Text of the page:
Reformation of offenders: a case of Zanzibar education centres, 1972-1992

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University of Dar es Salaam
Modern penology recognises imprisonment as the means of attaining the twin aims of reform and treatment of criminals so that they will commit no crime after their release. They should come out of the prison better men and women, physically and morally than when they went in. Reformation, not suffering, should be the purpose of penal treatment of prisons. The big question, though, remains how can this be achieved, bearing in mind that the capacity of prisons to reform has been questioned with increasing intensity by experts in criminology as well as the public. Some criminologists have even gone to the extent of suggesting that prisons should ultimately be eliminated and new reformative techniques in the correctional field like probation, fine and collective labour, among others, be introduced. The Revolutionary Government of Zanzibar went a step further in 1972 by abolishing prisons, replacing them with the Institute for the Education of Offenders (Chuo Cha Mafunzo), which is responsible for the policy in regard to the control, management and supervision of Education Centres. Prisons were abolished because it was felt that, prisons are alien institutions to the African way of life. Prisons carried a punitive and degrading stigma with them, and as such it did not serve the interests of the local population, nor did it serve interests of the Government which wanted offenders reformed and crime curbed. The Government did not see prisons as a place where reformation can be done. Offenders were to be reformed at Education centres. At the Education Centres, convicted offenders are to be reformed and made better citizens. They are to be provided with practical training in the fields of farming and animal husbandry, carpentry, building construction and Masonry, Motor Mechanic, tailoring and Shoe Making. Although Prisons were abolished and Education Centres established in its place, and although prisoners were renamed trainees, no ones duties changed, only his title did. Certainly the characteristics of the institution itself did not change, but only a name changed. To a man spending most of his time in a cell being `rehabilitated' and `trained', it is scarcely and comfort and no reassurance to learn that he is suddenly a trainee instead of a prisoner. The House of Representatives, while spelling the policy of Education Centres as being that of reforming offenders and to make them better citizens, did not at the same time specify what this reformation and training should be. That was a matter for the administrators of Education Centres to decide, and, thus far, what they have said they want to do bears little relation to what has actually been done. For a minority of `trainees' (as prisoners and called in Zanzibar), training and treatment may at least be intended to fit them to lead a good and useful life on discharge. But for the majority, training is virtually non-existent, and training consists in nothing else but discipline of a more or less repressive kind. Education centres have proved a failure, not only because it lacks qualified personnel and facilities to transform its policies into reality, but also because, the socio-economic relations which groomed the institution of prisons has not changed. We think a true reformation should start with the system and not the individual. Our work consists of five chapters. Chapter One contains the introduction, literature review and methodology. Chapter two is about the history of imprisonment, Chapter three deals with the policy and structure of the Educat ion Centres, Chapter four is a 1ook within the Education Centres, specifically at Kilimani Education Centre and Chapter five is our conclusion.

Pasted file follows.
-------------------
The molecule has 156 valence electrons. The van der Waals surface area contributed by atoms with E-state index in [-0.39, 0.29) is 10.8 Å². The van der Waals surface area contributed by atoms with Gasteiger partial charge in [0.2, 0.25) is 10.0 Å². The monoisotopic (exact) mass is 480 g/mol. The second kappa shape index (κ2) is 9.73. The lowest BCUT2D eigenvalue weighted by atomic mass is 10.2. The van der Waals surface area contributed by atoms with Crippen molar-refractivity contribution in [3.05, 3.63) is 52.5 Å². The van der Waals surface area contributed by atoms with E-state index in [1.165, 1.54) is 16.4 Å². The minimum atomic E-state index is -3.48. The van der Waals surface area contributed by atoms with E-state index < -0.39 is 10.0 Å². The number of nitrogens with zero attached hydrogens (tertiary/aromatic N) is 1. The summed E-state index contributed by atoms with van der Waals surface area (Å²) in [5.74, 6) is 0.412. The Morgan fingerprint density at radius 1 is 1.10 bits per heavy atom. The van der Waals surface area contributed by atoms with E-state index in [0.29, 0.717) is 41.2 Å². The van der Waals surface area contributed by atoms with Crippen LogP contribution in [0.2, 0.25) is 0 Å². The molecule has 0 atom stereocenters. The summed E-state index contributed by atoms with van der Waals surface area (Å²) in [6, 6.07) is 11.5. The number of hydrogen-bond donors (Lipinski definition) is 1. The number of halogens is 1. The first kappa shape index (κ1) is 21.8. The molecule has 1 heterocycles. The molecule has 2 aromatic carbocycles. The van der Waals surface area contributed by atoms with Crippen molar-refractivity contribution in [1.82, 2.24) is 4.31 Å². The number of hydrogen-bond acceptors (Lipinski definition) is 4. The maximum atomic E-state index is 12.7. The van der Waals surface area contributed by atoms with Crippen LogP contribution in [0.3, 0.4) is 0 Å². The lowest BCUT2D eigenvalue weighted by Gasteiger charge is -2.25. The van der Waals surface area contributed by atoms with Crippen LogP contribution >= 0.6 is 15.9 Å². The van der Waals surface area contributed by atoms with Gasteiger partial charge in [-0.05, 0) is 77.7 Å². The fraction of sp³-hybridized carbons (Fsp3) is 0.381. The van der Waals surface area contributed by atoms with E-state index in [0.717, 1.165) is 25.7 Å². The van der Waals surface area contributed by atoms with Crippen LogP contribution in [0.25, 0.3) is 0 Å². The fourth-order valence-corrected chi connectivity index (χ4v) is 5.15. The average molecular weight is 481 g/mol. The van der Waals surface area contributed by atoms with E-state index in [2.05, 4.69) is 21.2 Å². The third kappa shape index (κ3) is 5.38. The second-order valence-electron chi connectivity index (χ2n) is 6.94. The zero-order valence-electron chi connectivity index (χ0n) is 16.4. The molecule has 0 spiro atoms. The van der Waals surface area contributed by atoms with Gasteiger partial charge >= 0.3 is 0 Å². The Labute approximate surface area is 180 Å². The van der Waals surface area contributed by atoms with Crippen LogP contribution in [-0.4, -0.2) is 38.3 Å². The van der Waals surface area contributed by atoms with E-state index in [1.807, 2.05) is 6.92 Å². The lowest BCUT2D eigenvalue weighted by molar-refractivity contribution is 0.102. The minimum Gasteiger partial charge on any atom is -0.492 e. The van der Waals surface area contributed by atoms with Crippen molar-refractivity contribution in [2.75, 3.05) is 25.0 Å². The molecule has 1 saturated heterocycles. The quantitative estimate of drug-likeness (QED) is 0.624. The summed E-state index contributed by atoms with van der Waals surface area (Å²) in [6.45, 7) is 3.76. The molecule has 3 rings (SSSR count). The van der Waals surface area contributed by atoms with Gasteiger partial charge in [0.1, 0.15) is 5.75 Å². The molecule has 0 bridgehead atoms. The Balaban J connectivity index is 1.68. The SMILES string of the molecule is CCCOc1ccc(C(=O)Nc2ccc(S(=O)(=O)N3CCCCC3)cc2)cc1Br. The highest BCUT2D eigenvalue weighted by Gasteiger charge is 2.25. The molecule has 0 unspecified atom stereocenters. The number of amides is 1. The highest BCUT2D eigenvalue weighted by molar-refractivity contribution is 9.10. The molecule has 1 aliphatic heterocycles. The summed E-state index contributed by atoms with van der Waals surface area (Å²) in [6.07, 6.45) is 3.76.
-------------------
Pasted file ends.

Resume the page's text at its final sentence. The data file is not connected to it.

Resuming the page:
Available in print form
Criminals, Rehabilitation, Zanzibar
Sanze, J. W. (1993) Reformation of offenders: a case of Zanzibar education centres, 1972-1992, Masters dissertation, University of Dar es Salaam. Available at (